A low-cost way to promote your new book is with a business card. You can print them yourselves at home or professionally for as little as $10.00 for a hundred or more cards.
Most typical business cards are about two by three inches. These are small enough to slip a couple into a pocket, wallet, or bag. Because they’re so small it is easy to have one with you at all times whereas carrying a hard copy of your book is definitely not.
1. If your book is available digitally, you can share download information on your card. Include a sentence or two about the book, awards won and even a winning testimony about your book.
2. You can share your cards with family and friends and ask them to help you in getting the word out.
3. You can leave a business card in a magazine at the doctor’s office like a bookmark. Nothing like having a bored audience to give your little advertisement a quick look. Perhaps you can offer a free chapter or download on your card.
4. You can pin a card to bulletin boards in stores and other locations with community boards. Make sure your offer on your card is clearly visible and attractive.
5. Share a card with your barber or beautician. These people have lots of local contacts! Perhaps they know one or two of their customers who would be interested in your book.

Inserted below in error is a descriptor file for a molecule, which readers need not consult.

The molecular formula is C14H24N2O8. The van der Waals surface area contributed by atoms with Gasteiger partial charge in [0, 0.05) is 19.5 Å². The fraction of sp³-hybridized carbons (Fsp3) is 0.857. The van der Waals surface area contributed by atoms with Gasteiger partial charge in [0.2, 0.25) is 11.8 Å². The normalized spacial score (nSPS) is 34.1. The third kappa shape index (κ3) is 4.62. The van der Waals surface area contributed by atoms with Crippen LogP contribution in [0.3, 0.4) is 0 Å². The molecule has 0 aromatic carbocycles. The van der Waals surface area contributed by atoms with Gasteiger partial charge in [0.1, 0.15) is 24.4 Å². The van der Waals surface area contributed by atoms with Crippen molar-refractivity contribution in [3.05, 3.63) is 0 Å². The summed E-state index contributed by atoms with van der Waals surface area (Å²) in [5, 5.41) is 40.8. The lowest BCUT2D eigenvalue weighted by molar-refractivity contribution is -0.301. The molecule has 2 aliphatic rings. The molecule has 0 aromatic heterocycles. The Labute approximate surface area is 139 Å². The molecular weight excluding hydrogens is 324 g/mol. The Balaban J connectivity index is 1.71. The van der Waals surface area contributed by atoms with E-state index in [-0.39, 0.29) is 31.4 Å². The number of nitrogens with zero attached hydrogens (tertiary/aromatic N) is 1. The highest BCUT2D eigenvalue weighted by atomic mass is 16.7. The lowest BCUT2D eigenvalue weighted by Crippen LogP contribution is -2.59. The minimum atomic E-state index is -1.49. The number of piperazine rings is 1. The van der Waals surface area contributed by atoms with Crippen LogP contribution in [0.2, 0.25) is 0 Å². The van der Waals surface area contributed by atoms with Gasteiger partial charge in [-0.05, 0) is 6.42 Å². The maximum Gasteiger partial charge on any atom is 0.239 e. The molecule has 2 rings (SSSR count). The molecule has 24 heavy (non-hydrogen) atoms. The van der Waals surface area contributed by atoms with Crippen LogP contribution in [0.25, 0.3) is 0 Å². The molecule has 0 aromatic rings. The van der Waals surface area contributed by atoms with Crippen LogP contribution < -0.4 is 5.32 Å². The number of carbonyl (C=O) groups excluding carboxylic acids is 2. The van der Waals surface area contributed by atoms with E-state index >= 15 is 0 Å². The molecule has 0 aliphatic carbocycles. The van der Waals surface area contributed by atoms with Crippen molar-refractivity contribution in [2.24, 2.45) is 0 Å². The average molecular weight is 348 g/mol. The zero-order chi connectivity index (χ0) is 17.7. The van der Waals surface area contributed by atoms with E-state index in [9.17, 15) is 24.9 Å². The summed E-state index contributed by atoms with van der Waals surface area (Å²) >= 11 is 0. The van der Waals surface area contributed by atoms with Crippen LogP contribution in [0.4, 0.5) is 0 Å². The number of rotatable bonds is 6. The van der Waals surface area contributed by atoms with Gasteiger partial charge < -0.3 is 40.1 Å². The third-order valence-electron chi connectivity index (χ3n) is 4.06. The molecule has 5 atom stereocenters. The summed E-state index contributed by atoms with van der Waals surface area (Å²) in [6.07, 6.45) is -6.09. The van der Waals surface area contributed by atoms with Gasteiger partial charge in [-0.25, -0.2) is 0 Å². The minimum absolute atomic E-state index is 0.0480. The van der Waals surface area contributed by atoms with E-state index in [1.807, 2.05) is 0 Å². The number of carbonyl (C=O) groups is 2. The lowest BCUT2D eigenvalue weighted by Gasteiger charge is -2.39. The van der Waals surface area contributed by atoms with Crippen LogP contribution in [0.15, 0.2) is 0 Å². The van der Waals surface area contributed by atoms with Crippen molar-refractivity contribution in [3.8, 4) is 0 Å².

6. Include a card with all print correspondence you send out. Some authors even include them in envelopes when paying bills.
7. Any public waiting room is a prime place for leaving a couple of cards. Bus stations, train, and even airline waiting areas. True, the chances your card will be picked up and trashed is high, but there is also a chance that someone will be intrigued to pick it up, read it, and carry it off with them.
8. Author cards are a “must have” for attending book events, expos, etc. Not only can you pass them out to other book attendees, you can use them to connect with publishers, book store vendors, and other authors and illustrators.
9. Leave your author card with bookstores that carry your book and ask if you can leave a few on the counter or with your book.
Unlike carrying around an actual physical book, it’s easy to give away author business cards whenever you start up a conversation with someone. You may strike up a conversation while waiting in line with other customers or talking to the retail clerk while he or she rings up your order. This works especially well if your book is relevant to the shopping outlet that matches your book’s audience.
At Wheatmark, our work with authors does not stop once their books are published. In fact that is just the beginning. That is why we place an emphasis on educating our authors about book marketing.